2139.3 ± 898.6 mL (mean)

3208.3 ± 1836.2 mL (mean)

0.005

Serum lactate level, over time

Ranging from 1.59 ± 0.91 to 2.73 ± 1.18

Ranging from 1.79 ± 0.97 to 2.44 ± 0.88

Ranging from 0.55 to 0.82

Serum creatinine level, over time

Ranging from 0.64 ± 0.14 to 0.66 ± 0.15 mg/dL

Ranging from 0.64 ± 0.17 to 0.71 ± 0.21 mg/dL

Ranging from 0.23 to 0.86

Brain relaxation score

2 (1-3) at dural opening, 2 (12) at dural closing (median)

2 (1-4) at dural opening and closing (median)

0.49 (opening)

0.33 (closing)

Duration of mechanical ventilation

19.09 ± 15.9 hours (mean)

27.9 ± 15.9 hours (mean)

0.1

Length of hospital stay

12.6 ± 19.26 days (mean)

16.4 ± 26.8 days (mean)

0.53

The researchers concluded, “Based on the findings of our study, we conclude that PVi and SVV are equally effective for guiding intraoperative goal directed fluid therapy in adult neurosurgical patients scheduled for elective craniotomy for supratentorial brain tumors. However, PVi, being a noninvasive parameter, may be preferable.” They continued, “The two groups in our study were comparable with respect to serum creatinine and serum lactate measured at predetermined time points intraoperatively and post operatively. The two groups were also comparable with respect to brain relaxation scores at dural opening and dural closure. There was moderate to strong correlation between SVV and PVi at corresponding time points intraoperatively. The duration of mechanical ventilation and the length of hospital stay was also comparable between the two groups.”

Joe Kiani, Founder and CEO of Masimo, said, “We introduced PVi in 2007. It was the first and still is the only noninvasive way of measuring fluid responsiveness in mechanically ventilated patients at a fraction of the cost of invasive methods and without risk of invasive procedures to the patient. Since then, over 100 studies have shown that PVi or PVi in combination with our noninvasive hemoglobin technology, SpHb®, has made a tremendous contribution to patient care.2 This latest study adds to the evidence that PVi can be used to help clinicians manage the fluid levels of their patients without invasive catheters.”

In the US, PVi is FDA 510(k) cleared as a noninvasive dynamic indicator of fluid responsiveness in select populations of mechanically ventilated adult patients. Accuracy of PVi in predicting fluid responsiveness is variable and influenced by numerous patient, procedure and device related factors. PVi measures the variation in the plethysmography amplitude but does not provide measurements of stroke volume or cardiac output. Fluid management decisions should be based on a complete assessment of the patient’s condition and should not be based solely on PVi.

References

  1. Dey A, Bidkar PU, Swaminathan S, Kumari M, Joy JJ, Balasubramanian M, Bhimsaria S. Comparison of two techniques of goal-directed fluid therapy in elective neurosurgical patients – a randomized controlled study. Br J Neuosurgery. 3 Feb 2023. DOI: 10.1080/02688697.2023.2173722/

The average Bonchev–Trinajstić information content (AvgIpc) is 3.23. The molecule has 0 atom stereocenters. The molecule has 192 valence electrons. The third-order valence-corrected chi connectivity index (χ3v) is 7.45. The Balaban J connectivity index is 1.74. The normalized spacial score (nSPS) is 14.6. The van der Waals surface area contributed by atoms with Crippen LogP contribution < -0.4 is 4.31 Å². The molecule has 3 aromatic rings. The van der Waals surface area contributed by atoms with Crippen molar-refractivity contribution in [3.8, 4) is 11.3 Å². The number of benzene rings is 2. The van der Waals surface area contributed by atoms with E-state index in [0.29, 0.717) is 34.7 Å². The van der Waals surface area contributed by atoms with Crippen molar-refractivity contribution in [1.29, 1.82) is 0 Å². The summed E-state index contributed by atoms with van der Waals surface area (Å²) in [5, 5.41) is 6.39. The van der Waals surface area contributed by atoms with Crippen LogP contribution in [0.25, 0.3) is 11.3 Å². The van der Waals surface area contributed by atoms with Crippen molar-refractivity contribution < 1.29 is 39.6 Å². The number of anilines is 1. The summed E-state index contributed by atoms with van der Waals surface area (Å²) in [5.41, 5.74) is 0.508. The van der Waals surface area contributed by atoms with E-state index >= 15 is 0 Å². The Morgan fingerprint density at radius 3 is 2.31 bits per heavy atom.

2. Published clinical studies on PVi can be found on our website at https://www.masimo.com.
  3. Published clinical studies on pulse oximetry and the benefits of Masimo SET® can be found on our website at https://www.masimo.com. Comparative studies include independent and objective studies which are comprised of abstracts presented at scientific meetings and peer-reviewed journal articles.
  4. Castillo A et al. Prevention of Retinopathy of Prematurity in Preterm Infants through Changes in Clinical Practice and SpO2 Technology. Acta Paediatr. 2011 Feb;100(2):188-92.
  5. de-Wahl Granelli A et al. Impact of pulse oximetry screening on the detection of duct dependent congenital heart disease: a Swedish prospective screening study in 39,821 newborns. BMJ. 2009;Jan 8;338.
  6. Taenzer A et al. Impact of pulse oximetry surveillance on rescue events and intensive care unit transfers: a before-and-after concurrence study. Anesthesiology. 2010:112(2):282-287.
  7. Taenzer A et al. Postoperative Monitoring – The Dartmouth Experience. Anesthesia Patient Safety Foundation Newsletter. Spring-Summer 2012.
  8. McGrath S et al. Surveillance Monitoring Management for General Care Units: Strategy, Design, and Implementation. The Joint Commission Journal on Quality and Patient Safety. 2016 Jul;42(7):293-302.
  9. McGrath S et al. Inpatient Respiratory Arrest Associated With Sedative and Analgesic Medications: Impact of Continuous Monitoring on Patient Mortality and Severe Morbidity. J Patient Saf. 2020 14 Mar. DOI: 10.1097/PTS.0000000000000696.
  10. Estimate: Masimo data on file.
  11. https://health.usnews.com/health-care/best-hospitals/articles/best-hospitals-honor-roll-and-overview.